- I catch what appears to be bounces (I have a huge regex) and if it looks like a bounce to an address I don’t send email from I nuke it immediately (and those could be a true bounce are saved in a dedicated mbox)
- I have a white-list system that marks all incoming mails from previously marked friends as coming from a friend.
- Mails from non-friends are passed through spamassassin. Those with spam points higher than N are put in the ‘hispam’ folder – of course with the intention that these are very very very unlikely to every have any false positives and can almost surely be deleted without check. N is currently 10 but I ponder on lowering it somewhat. Spams with less points than N are put in the ‘spam’ folder, and I need to check that before I kill it because it happens that I get occasional false positives that end up there.
- So, mails that aren’t from friends (or from a trusted mailing list) and aren’t marked as spam are then stored in the ‘suspicious’ mailbox
- Mails from friends or from trusted lists go directly into my mailbox, or into a dedicated mailbox (for lists with somewhat high traffic volumes).
- Oh, a little additional detail: I “mark” my own outgoing mails with an additional custom header with no point whatsoever but to be able to detect when someone/something sends me mail using my own address…
My weakest point in all this right now is the fact that I don’t spam-check white-listed mails at all, so spams that are sent to me using my friends’ email addresses go through and annoy me.
BTW, I did use bogofilter in the past and for a while I actually ran both in parallel (both trained with rougly the same spam/ham boxes for the Bayes stuff) but quite heavily testing I performed at that time (a few years ago) showed that spamassissin caught a lot more spams than bogofilter, while bogofilter only caught a few extra so I dropped it then.
Wherever there are mailing lists, some people eventually bring up the suggestion to move to or to at least offer a web forum alternative as well.
As a subscriber to over 100 mailing lists, receiving several thousands of emails every day I’m a violent opponent of web forums. Why? I’ll entertain you by stating a few reasons for my opinion on this:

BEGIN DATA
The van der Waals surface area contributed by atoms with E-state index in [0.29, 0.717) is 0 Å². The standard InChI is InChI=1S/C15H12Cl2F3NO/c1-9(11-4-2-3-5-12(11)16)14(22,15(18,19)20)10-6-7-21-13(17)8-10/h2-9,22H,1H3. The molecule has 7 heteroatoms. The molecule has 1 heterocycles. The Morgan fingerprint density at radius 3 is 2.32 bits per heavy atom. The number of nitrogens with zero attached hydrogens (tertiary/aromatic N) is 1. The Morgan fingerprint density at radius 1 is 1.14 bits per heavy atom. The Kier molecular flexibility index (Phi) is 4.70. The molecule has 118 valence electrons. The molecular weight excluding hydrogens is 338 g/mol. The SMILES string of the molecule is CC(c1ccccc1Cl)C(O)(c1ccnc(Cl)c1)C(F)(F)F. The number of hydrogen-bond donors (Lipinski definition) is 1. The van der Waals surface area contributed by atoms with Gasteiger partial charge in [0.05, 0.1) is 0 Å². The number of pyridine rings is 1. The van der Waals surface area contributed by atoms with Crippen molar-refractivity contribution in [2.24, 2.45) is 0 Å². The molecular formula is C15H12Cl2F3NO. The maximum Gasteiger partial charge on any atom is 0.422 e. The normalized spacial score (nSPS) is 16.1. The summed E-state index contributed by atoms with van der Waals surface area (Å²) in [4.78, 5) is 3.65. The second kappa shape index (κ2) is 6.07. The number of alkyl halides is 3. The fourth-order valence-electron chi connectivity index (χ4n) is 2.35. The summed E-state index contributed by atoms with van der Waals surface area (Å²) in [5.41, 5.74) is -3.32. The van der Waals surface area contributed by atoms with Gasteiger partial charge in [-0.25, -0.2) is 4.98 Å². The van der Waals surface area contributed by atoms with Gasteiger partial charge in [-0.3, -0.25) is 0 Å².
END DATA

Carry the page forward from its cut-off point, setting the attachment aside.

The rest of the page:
- If all my 100 lists would be forums, I would have to visit 100 sites to check for new messages. Some forums offer mail notifications on new messages, which would remove the need to poll all sites unconditionally, but that’s still just a detail.
- There’s no way to mark individual message to deal with at a later time.
- You’re forced to use each and every specific forum “client” instead of a single dedicated and at your choice selected email client that was written and perfected for this purpose.
- There are people who prefer mailing lists and those who prefer forums, I’ve come to accept that fact. Thus, when introducing forums as an alternative means for communication, you also risk draining people (and thus talk, opinions, facts) from the mailing list.
By reading thousands of mails per day, I’ve worked out a system on how to deal with them all. Like I filter them in 20+ inboxes on arrival and I read them in a prioritized order and I mark interesting mails as “important” to deal with them later in case I don’t have time at the moment to reply or catch all details.
Several of my inboxes are automatically (renamed and) archived every month to make them not grow inconveniently large.
So please, don’t start more forums. Use mailing lists. Oh, and don’t top-post and/or full-quote on those lists…